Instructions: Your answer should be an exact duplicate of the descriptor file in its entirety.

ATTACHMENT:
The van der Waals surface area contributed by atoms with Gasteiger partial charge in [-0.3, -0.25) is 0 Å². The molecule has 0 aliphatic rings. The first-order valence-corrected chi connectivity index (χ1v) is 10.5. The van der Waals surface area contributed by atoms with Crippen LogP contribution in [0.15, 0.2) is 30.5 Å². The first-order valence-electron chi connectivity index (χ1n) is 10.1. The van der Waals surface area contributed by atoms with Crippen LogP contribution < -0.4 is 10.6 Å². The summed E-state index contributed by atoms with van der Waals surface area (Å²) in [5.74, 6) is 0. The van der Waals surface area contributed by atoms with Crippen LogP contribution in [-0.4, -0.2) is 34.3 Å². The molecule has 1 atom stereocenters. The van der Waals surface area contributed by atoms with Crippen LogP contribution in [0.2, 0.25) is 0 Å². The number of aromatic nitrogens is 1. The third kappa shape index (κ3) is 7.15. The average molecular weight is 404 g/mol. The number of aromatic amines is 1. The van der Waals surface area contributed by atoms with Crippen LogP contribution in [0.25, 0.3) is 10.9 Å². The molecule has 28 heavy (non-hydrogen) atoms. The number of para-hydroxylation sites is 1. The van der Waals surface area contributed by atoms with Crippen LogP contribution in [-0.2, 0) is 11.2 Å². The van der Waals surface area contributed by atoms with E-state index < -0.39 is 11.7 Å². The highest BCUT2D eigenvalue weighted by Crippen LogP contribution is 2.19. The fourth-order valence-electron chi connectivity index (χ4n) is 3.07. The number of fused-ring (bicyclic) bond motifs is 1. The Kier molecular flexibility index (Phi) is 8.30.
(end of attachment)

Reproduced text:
The van der Waals surface area contributed by atoms with Gasteiger partial charge in [-0.3, -0.25) is 0 Å². The molecule has 0 aliphatic rings. The first-order valence-corrected chi connectivity index (χ1v) is 10.5. The van der Waals surface area contributed by atoms with Crippen LogP contribution in [0.15, 0.2) is 30.5 Å². The first-order valence-electron chi connectivity index (χ1n) is 10.1. The van der Waals surface area contributed by atoms with Crippen LogP contribution < -0.4 is 10.6 Å². The summed E-state index contributed by atoms with van der Waals surface area (Å²) in [5.74, 6) is 0. The van der Waals surface area contributed by atoms with Crippen LogP contribution in [-0.4, -0.2) is 34.3 Å². The molecule has 1 atom stereocenters. The van der Waals surface area contributed by atoms with Crippen LogP contribution in [0.2, 0.25) is 0 Å². The number of aromatic nitrogens is 1. The third kappa shape index (κ3) is 7.15. The average molecular weight is 404 g/mol. The number of aromatic amines is 1. The van der Waals surface area contributed by atoms with Crippen LogP contribution in [0.25, 0.3) is 10.9 Å². The molecule has 28 heavy (non-hydrogen) atoms. The number of para-hydroxylation sites is 1. The van der Waals surface area contributed by atoms with Crippen LogP contribution in [-0.2, 0) is 11.2 Å². The van der Waals surface area contributed by atoms with E-state index < -0.39 is 11.7 Å². The highest BCUT2D eigenvalue weighted by Crippen LogP contribution is 2.19. The fourth-order valence-electron chi connectivity index (χ4n) is 3.07. The number of fused-ring (bicyclic) bond motifs is 1. The Kier molecular flexibility index (Phi) is 8.30.